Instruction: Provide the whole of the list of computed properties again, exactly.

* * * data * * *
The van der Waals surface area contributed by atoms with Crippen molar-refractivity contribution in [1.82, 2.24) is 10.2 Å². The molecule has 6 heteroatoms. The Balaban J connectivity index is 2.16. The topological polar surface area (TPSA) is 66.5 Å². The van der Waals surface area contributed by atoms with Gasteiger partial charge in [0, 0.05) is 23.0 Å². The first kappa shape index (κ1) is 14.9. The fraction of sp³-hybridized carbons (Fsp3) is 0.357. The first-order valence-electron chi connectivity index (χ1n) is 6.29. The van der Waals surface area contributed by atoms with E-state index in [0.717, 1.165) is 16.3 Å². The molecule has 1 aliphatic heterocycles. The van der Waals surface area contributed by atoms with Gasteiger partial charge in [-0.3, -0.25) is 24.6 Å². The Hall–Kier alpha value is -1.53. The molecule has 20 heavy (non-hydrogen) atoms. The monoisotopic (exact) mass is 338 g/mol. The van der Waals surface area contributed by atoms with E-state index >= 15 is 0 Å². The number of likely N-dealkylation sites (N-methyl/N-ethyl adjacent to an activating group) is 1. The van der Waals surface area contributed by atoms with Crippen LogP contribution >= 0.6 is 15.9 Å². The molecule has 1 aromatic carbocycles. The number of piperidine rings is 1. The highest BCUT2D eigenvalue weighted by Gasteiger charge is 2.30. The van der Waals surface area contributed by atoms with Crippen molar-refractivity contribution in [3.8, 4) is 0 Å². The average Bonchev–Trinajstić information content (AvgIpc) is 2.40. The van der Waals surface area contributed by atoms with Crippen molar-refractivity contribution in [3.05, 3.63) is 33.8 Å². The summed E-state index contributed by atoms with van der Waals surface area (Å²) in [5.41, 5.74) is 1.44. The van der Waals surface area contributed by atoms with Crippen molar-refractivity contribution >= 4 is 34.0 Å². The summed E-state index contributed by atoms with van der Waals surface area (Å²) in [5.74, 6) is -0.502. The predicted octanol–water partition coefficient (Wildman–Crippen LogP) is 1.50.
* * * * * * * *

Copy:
The van der Waals surface area contributed by atoms with Crippen molar-refractivity contribution in [1.82, 2.24) is 10.2 Å². The molecule has 6 heteroatoms. The Balaban J connectivity index is 2.16. The topological polar surface area (TPSA) is 66.5 Å². The van der Waals surface area contributed by atoms with Gasteiger partial charge in [0, 0.05) is 23.0 Å². The first kappa shape index (κ1) is 14.9. The fraction of sp³-hybridized carbons (Fsp3) is 0.357. The first-order valence-electron chi connectivity index (χ1n) is 6.29. The van der Waals surface area contributed by atoms with E-state index in [0.717, 1.165) is 16.3 Å². The molecule has 1 aliphatic heterocycles. The van der Waals surface area contributed by atoms with Gasteiger partial charge in [-0.3, -0.25) is 24.6 Å². The Hall–Kier alpha value is -1.53. The molecule has 20 heavy (non-hydrogen) atoms. The monoisotopic (exact) mass is 338 g/mol. The van der Waals surface area contributed by atoms with E-state index >= 15 is 0 Å². The number of likely N-dealkylation sites (N-methyl/N-ethyl adjacent to an activating group) is 1. The van der Waals surface area contributed by atoms with Crippen LogP contribution >= 0.6 is 15.9 Å². The molecule has 1 aromatic carbocycles. The number of piperidine rings is 1. The highest BCUT2D eigenvalue weighted by Gasteiger charge is 2.30. The van der Waals surface area contributed by atoms with Crippen molar-refractivity contribution in [3.8, 4) is 0 Å². The average Bonchev–Trinajstić information content (AvgIpc) is 2.40. The van der Waals surface area contributed by atoms with Crippen molar-refractivity contribution in [3.05, 3.63) is 33.8 Å². The summed E-state index contributed by atoms with van der Waals surface area (Å²) in [5.41, 5.74) is 1.44. The van der Waals surface area contributed by atoms with Crippen molar-refractivity contribution >= 4 is 34.0 Å². The summed E-state index contributed by atoms with van der Waals surface area (Å²) in [5.74, 6) is -0.502. The predicted octanol–water partition coefficient (Wildman–Crippen LogP) is 1.50.